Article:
In both arenas, the CCO proved a standout. We ran the pistol with several varieties of defensive ammunition, but all remained very manageable despite the reduced mass of the pistol. Hornady Critical Defense, Gorilla Ammunition’s “Silverback,” and Federal’s “Practice and Defend” combos were all utterly reliable and very accurate. We had no trouble meeting our standards in the Five Skill Drill, except at 10 yards. This last we attribute to a vision/sight mismatch, not to the pistol. Outdoors, accuracy was clearly up to snuff, but we ran our times indoors. There, we simply couldn’t see the sights well enough to meet the “only ‘A’s count” requirement. Obviously, that’s on us. 

An old gripe about 1911s was also debunked by the CCO sample—fussiness about bullet noses and/or overall cartridge length. We keep some light, needle-nosed semi-wadcutters as well as some short-OAL, blunt heavyweights on hand to test this in .45 ACPs, and we generally catch nearly every pistol at one end or the other. Well, not the Gunsite CCO, period. Just to be perverse, we ran several magazines of no-repeat ammunition through—155 SWC, 185 JHP, 200 SWC, 225 TC, 230 RN, 230 JHP and 255 TC—and all without difficulty. That’s weird, we grant, in terms of feel, but instructive: boom, boom, boom, boom, etc. Boring, almost: 400-plus failure-free rounds down the road.

We have two tiny gripes, but we forewarn—these are issues preponderantly of taste. One we’ve already alluded to: We just don’t shoot anything long without putting some high-visibility technology in the front sight position, because it only seems fair to the gun. Any time we run “standards” or “qual-” type courses of fire, high-visibility types are a routine 10-percent advantage, and occasionally more. As much as we love the standard Novaks (and we used them ourselves for decades), we’d consider this or similar from the nice folks in Parkersburg, W.V., in a hurry. If we needed tritium for low light/defensive purposes—a likely employment for a CCO—as well as for superb daylight presentation, these are a standout from Trijicon (here at Brownells).Boring, almost: 400-plus failure-free rounds down the road.

The other quibble is a pure add, but one about which we’re adamant in the present era. If you’re a double-stack shooter, this may never cross your mind, but you should at least understand the problem—the size and nature of the reload “target” on any given pistol. Double-stack shooters have a sort of inverse magazine guide: Because their magazines taper at the top as they go from nearly two rounds wide for storage to one round wide for feeding, they park a nicely shaped wedge in an oversized hole. Mag swaps are more easily accurate and rapid.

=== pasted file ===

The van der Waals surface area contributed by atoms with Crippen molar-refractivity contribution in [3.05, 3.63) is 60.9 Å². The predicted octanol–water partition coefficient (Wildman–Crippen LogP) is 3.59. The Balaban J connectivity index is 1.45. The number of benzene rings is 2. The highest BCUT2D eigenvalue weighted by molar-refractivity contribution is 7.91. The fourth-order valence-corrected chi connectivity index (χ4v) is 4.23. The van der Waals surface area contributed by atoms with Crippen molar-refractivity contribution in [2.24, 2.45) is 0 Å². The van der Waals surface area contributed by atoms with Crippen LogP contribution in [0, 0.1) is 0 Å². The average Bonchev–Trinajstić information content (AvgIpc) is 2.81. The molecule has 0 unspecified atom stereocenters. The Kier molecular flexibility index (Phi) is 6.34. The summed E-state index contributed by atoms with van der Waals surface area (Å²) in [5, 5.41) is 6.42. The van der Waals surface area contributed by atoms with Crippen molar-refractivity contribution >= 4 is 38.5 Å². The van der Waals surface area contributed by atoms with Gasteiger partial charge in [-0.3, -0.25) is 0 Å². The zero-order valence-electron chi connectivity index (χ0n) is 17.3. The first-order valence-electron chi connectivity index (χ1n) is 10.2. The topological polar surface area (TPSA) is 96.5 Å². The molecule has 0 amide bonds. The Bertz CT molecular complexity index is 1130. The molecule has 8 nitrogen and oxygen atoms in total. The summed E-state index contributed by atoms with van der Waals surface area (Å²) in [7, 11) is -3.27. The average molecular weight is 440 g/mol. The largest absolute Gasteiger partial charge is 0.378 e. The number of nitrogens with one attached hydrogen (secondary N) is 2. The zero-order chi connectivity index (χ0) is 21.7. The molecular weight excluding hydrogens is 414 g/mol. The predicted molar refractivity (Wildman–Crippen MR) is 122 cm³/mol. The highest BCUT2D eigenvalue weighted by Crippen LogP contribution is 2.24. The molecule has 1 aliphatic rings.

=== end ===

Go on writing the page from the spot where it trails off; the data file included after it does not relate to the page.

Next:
Not just a big benefit, but a piece of gunsmithing “art”—a Smith & Alexander magwell. Photo by A1F Daily Staff.

1911 shooters have no, or at least very little, similar advantage. While some mag openings are indeed beveled, removable material make this a trivial addition to the target area, and can leave all sorts of issues in play aside from simply missing your reload—as if that alone wouldn’t be bad enough in extremis

We understand that some have practiced so long and so well that they really may not need this aid—our benefactor Ken Campbell for instance—but this is rare. If you struggle at all (more than two seconds, shot-to-shot) with your single-stack reloads, consider a magwell. The slight weight and bulk additions are worth it even on a carry gun. The speed and repeatability, however, may prove crucial. This Smith and Alexander is our hands-down favorite, especially in carry-class pistols, but there are other viable choices, too. 

We close with a perhaps-familiar refrain: Ken was gentlemanly but specific about a “no-souvenirs” status on his loan, and we hate to think of so fine a fellow and friend without his daily wherewithal. So back goes the exemplary Gunsite Concealed Carry Officer’s model, but we don’t have to be happy about it. 

Visit Gunsite Academy here; see the Gunsite CCO here. MSRP on the Gunsite CCO is $1,495.


rubber stamp and pad
rubber stamp and pad